Another good thing to have is a wooden gallows, which makes it easier to attach strings, controls and other things, and to double check the weight/gravity of the puppet. You can make your own gallows here; and then learn to string your puppet here. [links to be added]
|At UNIMA 2008, these marionettes were on display. Note Sicilian control on the far left; the cloth joints on the marionette to the left; and the horizontal control in the middle. The marionettes were made by Jiri Zmitko.|
Controls are usually made of wood, although some marionettes (like those made in Italy or in the Czech Republic, usually known as Sicilian marionettes) also have a wire control running from the top of the marionette’s head. Wooden controls can be either dowel or specially shaped planks. Wood is usually used for comfort, as well as durability.
Most people don’t realise that the technical term for the control is… a control! But there are different types, depending on how the wood is oriented. A fish or German control is vertical: a puppeteer holds it as one would hold the neck of a bottle. A horizontal control is one which is held as if one is pouring liquid out of a bottle. Hold your fist up in the air, making the ‘thumbs up’ gesture. Push your thumb back down to meet your fist, but keep your hand in the same position: this is how you hold a vertical control. Now turn your wrist so that your thumb faces your body. Note that now your hand is ‘horizontal’.
Because of these two different methods of holding the control, you will need different methods of putting the controls together. For the most part, there is a main wooden control which holds the strings for the body and head; a separate piece may be used for the arm and leg strings, but depending on your design can be connected to the main control piece. So it may be a matter of having one wooden piece as the control - or it could mean nailing two or more pieces together. Eye hooks are usually used to attach strings onto the controls, however some puppet makers carve grooves or drill holes for the strings. Eye hooks can temporarily connect control pieces together, so that one may use one hand or two for manipulation.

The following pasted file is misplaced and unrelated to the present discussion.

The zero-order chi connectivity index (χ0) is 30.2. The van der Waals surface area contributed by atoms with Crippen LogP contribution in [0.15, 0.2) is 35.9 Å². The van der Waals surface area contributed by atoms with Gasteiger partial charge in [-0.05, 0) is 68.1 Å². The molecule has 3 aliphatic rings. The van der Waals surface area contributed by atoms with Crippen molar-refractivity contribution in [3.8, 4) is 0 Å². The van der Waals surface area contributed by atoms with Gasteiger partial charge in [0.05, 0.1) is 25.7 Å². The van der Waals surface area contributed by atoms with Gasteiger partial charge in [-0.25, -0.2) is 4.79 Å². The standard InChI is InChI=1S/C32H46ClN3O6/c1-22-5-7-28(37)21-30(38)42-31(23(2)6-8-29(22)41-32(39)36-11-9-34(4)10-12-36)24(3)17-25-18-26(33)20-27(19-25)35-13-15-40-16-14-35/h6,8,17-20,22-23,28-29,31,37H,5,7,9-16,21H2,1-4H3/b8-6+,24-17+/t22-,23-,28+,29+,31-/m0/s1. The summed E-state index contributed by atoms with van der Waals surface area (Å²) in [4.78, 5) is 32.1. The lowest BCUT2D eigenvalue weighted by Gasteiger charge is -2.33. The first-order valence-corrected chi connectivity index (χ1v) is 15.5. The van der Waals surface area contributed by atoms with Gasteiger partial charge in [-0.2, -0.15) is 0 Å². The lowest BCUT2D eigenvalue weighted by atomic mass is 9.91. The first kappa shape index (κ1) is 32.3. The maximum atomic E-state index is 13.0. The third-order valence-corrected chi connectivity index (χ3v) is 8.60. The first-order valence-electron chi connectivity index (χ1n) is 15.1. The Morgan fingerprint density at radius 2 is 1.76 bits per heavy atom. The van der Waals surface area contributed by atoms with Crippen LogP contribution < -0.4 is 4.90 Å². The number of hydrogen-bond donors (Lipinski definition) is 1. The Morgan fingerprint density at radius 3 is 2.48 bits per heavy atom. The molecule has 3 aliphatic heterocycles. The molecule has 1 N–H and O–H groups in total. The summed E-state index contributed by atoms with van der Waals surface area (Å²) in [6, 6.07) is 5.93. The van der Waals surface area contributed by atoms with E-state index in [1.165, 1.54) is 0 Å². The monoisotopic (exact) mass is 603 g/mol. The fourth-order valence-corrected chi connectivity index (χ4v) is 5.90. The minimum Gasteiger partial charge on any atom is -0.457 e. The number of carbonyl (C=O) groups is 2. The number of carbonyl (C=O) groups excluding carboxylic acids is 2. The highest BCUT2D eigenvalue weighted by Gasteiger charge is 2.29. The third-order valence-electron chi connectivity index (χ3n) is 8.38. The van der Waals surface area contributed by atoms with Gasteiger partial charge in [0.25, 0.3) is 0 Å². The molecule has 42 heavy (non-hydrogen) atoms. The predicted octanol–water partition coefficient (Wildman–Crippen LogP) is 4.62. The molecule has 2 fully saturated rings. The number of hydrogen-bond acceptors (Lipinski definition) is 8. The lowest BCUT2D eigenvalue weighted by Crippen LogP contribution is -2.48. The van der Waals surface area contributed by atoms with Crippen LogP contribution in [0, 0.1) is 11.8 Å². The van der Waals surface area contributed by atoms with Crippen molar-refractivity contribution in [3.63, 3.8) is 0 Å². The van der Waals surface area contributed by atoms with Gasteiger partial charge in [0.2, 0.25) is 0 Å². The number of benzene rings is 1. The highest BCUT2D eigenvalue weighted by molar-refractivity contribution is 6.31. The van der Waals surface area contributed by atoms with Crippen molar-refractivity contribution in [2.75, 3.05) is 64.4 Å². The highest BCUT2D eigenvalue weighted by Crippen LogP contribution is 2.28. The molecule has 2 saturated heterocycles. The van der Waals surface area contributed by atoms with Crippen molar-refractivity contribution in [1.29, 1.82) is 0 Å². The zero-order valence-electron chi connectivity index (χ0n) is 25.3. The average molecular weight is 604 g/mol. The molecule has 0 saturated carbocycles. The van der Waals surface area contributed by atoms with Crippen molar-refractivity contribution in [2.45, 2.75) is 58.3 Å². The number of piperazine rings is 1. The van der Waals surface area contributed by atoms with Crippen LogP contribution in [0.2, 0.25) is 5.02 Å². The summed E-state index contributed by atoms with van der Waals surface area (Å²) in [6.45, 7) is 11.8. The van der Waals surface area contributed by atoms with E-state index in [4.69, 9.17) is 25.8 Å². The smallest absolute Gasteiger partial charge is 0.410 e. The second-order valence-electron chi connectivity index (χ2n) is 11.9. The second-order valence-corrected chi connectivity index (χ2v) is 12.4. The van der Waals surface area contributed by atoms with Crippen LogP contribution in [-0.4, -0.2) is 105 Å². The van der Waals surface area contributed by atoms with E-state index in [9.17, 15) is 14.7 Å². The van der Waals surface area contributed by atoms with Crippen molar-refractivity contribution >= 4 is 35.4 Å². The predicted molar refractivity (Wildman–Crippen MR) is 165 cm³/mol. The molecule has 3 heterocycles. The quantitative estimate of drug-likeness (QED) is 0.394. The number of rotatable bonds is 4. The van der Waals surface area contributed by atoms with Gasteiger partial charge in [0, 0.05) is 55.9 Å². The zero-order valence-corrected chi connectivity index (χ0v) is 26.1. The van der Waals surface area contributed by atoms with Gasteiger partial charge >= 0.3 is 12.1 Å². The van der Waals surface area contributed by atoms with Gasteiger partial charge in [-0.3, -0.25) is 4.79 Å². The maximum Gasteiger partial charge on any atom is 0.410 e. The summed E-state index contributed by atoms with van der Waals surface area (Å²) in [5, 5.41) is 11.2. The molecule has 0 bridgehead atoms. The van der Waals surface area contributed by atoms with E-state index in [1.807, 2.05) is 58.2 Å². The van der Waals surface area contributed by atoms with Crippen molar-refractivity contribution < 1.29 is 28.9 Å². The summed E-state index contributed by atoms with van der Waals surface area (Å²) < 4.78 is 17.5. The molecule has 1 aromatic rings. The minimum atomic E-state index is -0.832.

I again recommend obtaining a copy of David Currell’s book, Making and Manipulating Marionettes, but there are plenty of other good books on marionettes out there. Luman Coad’s book, Marionette Sourcebook: Theory & Technique, always comes highly recommend, although I’ve not read it myself.
You can find my list of free patterns here. How to make one of these puppets is discussed here. [links to be added]
This post AKA simple marionette jointssend feedback / have a question?
Australians may want to buy locally. Where? I explain here.